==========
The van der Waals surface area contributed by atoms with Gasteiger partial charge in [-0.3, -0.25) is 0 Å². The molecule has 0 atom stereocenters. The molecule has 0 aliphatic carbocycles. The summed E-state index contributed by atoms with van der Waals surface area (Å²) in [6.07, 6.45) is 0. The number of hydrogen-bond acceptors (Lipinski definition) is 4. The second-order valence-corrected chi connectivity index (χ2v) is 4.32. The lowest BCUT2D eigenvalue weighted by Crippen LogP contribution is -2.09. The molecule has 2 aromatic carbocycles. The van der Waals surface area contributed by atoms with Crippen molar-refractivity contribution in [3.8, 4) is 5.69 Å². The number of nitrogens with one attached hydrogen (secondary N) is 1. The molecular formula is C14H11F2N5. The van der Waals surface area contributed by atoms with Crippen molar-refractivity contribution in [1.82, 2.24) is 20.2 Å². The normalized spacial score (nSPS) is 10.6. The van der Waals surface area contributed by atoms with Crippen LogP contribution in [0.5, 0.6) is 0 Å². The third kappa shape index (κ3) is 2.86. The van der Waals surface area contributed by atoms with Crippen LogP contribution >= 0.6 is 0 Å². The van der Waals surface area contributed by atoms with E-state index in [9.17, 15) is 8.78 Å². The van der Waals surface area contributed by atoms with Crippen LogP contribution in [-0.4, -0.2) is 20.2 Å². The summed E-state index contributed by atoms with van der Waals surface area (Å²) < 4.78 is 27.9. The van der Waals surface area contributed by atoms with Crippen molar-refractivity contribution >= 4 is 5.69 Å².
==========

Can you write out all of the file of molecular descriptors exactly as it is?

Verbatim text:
The van der Waals surface area contributed by atoms with Gasteiger partial charge in [-0.3, -0.25) is 0 Å². The molecule has 0 atom stereocenters. The molecule has 0 aliphatic carbocycles. The summed E-state index contributed by atoms with van der Waals surface area (Å²) in [6.07, 6.45) is 0. The number of hydrogen-bond acceptors (Lipinski definition) is 4. The second-order valence-corrected chi connectivity index (χ2v) is 4.32. The lowest BCUT2D eigenvalue weighted by Crippen LogP contribution is -2.09. The molecule has 2 aromatic carbocycles. The van der Waals surface area contributed by atoms with Crippen molar-refractivity contribution in [3.8, 4) is 5.69 Å². The number of nitrogens with one attached hydrogen (secondary N) is 1. The molecular formula is C14H11F2N5. The van der Waals surface area contributed by atoms with Crippen molar-refractivity contribution in [1.82, 2.24) is 20.2 Å². The normalized spacial score (nSPS) is 10.6. The van der Waals surface area contributed by atoms with Crippen LogP contribution in [0.5, 0.6) is 0 Å². The third kappa shape index (κ3) is 2.86. The van der Waals surface area contributed by atoms with Crippen LogP contribution >= 0.6 is 0 Å². The van der Waals surface area contributed by atoms with E-state index in [9.17, 15) is 8.78 Å². The van der Waals surface area contributed by atoms with Crippen LogP contribution in [-0.4, -0.2) is 20.2 Å². The summed E-state index contributed by atoms with van der Waals surface area (Å²) < 4.78 is 27.9. The van der Waals surface area contributed by atoms with Crippen molar-refractivity contribution >= 4 is 5.69 Å².